CHICAGO — The Boring Company, founded by Tesla CEO Elon Musk, has been selected to build a high-speed underground transportation system that it says will whisk passengers from downtown Chicago to O'Hare International Airport in mere minutes.
Each electric vehicle in the proposed tunnel system will carry eight to 16 people and travel at speeds of 125 to 150 mph (200 to 240 kph), the company said on its website.
The company said it will fund the project in its entirety, and that it plans to collect ticket and advertising revenue. No information has been released about estimated construction costs or when construction might begin.
"Neither our mayor, nor Elon Musk, is a patient man, so we expect to start negotiations immediately and construction as soon as possible, and we'll be putting this project online in the near future," Deputy Mayor Robert Rivkin said Thursday.
Announcing the agreement Wednesday night, Adam Collins, a spokesman for Mayor Rahm Emanuel, said the journey will take approximately 12 minutes. That compares to the roughly 40 minutes it currently takes to make it from O'Hare to the city via the Chicago Transportation Authority's Blue Line train. The alternative — by road — can take more than twice as long.
"Bringing Chicago's economic engines closer together will keep the city on the cutting edge of progress, create thousands of good-paying jobs and strengthen our great city for future generations," Emanuel said in the news release. "This transformative project will help Chicago write the next chapter in our legacy of innovation and invention."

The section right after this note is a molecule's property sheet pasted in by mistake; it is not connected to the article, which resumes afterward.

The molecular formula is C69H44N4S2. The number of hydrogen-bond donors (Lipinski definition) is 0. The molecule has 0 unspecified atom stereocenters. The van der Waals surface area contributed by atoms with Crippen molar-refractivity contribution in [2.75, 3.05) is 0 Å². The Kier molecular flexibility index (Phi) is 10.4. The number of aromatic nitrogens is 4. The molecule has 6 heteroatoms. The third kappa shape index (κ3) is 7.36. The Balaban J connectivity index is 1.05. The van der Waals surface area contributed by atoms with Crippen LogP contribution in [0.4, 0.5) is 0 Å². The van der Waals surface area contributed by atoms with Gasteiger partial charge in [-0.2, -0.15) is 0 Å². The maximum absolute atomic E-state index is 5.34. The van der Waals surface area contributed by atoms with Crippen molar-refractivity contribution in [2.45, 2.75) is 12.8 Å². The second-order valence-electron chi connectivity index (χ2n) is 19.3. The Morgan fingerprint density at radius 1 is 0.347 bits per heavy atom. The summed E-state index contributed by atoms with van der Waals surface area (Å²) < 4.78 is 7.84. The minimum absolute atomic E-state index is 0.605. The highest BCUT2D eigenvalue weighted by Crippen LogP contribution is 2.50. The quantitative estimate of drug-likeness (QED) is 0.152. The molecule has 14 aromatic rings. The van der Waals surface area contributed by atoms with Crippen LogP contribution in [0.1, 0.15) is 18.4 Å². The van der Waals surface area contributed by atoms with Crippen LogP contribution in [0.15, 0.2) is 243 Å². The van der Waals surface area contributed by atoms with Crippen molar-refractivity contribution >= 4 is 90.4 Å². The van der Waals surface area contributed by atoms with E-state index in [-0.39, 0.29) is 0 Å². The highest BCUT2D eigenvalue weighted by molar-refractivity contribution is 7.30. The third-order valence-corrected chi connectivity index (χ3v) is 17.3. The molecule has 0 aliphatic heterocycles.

Rivkin said the estimated fare will be $20 to $25 per ride, which is significantly less than a taxi ride to or from the airport. A Blue Line ticket from O'Hare costs $5.
Chicago leaders have talked for more than a decade about a high-speed route between O'Hare and downtown, but it has yet to materialize. Getting it done — and at no cost to taxpayers — would be a major accomplishment for Emanuel, who's seeking his third term next year.
A Boring Company spokesman said Thursday the company is "really excited" to work with the city.
In May, Musk said a tunnel built under a Los Angeles suburbto test a transportation system was almost complete and that the public would be offered free rides in a few months. Musk also touted a possible high-speed tunnel project connecting Washington, D.C., and New York last summer.
Musk's flagship electric car company Tesla Inc. struggled last year to turn an annual profit for the first time in its 15 years of doing business. Musk announced Tuesday that Tesla would be laying off about 3,600 workers mainly from its salaried ranks as it slashes costs. He said the cuts amount to about 9 percent of the company's workforce of 40,000.
At the company's annual shareholder meeting this month, Musk said he expected the Palo Alto, California, company to post a quarterly profit during the July-September period. For nearly all of its history, Tesla has put up losses while investing heavily in technology, manufacturing plants and an extensive car-charging network.
Musk's claims that his Tesla models are the safest cars on the road have come under some scrutiny , in particular the Autopilot semi-autonomous driving system. The Model S sedan scored the highest numerical rating of any vehicle in crash tests conducted by the National Highway Traffic Safety Administration, and the Model X was the first SUV to get a five-star rating in every category.